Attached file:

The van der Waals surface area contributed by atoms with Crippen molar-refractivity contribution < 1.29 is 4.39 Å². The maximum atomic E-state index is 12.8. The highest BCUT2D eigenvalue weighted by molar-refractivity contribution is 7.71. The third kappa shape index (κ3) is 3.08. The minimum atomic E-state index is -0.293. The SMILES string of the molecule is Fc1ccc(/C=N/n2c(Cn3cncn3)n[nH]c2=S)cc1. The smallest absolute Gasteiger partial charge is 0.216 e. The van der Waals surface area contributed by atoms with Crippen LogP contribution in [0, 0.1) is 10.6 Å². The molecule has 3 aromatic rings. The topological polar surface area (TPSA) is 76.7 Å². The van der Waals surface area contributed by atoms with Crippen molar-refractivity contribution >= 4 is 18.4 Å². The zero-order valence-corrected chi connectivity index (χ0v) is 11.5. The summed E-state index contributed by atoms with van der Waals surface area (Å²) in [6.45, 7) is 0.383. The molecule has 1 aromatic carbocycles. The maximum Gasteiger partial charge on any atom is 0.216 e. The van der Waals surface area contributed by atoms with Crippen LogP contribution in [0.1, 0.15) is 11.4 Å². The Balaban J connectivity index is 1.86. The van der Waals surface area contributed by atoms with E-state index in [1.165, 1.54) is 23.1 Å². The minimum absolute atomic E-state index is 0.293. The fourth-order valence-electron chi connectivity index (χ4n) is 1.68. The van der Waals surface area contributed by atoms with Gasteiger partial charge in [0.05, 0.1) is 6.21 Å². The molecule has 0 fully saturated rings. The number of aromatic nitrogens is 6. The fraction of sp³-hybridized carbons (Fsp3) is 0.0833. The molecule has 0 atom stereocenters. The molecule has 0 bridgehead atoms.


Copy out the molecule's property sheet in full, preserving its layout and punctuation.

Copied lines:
The van der Waals surface area contributed by atoms with Crippen molar-refractivity contribution < 1.29 is 4.39 Å². The maximum atomic E-state index is 12.8. The highest BCUT2D eigenvalue weighted by molar-refractivity contribution is 7.71. The third kappa shape index (κ3) is 3.08. The minimum atomic E-state index is -0.293. The SMILES string of the molecule is Fc1ccc(/C=N/n2c(Cn3cncn3)n[nH]c2=S)cc1. The smallest absolute Gasteiger partial charge is 0.216 e. The van der Waals surface area contributed by atoms with Crippen LogP contribution in [0, 0.1) is 10.6 Å². The molecule has 3 aromatic rings. The topological polar surface area (TPSA) is 76.7 Å². The van der Waals surface area contributed by atoms with Crippen molar-refractivity contribution >= 4 is 18.4 Å². The zero-order valence-corrected chi connectivity index (χ0v) is 11.5. The summed E-state index contributed by atoms with van der Waals surface area (Å²) in [6.45, 7) is 0.383. The molecule has 1 aromatic carbocycles. The maximum Gasteiger partial charge on any atom is 0.216 e. The van der Waals surface area contributed by atoms with Crippen LogP contribution in [0.1, 0.15) is 11.4 Å². The Balaban J connectivity index is 1.86. The van der Waals surface area contributed by atoms with E-state index in [1.165, 1.54) is 23.1 Å². The minimum absolute atomic E-state index is 0.293. The fourth-order valence-electron chi connectivity index (χ4n) is 1.68. The van der Waals surface area contributed by atoms with Gasteiger partial charge in [0.05, 0.1) is 6.21 Å². The molecule has 0 fully saturated rings. The number of aromatic nitrogens is 6. The fraction of sp³-hybridized carbons (Fsp3) is 0.0833. The molecule has 0 atom stereocenters. The molecule has 0 bridgehead atoms.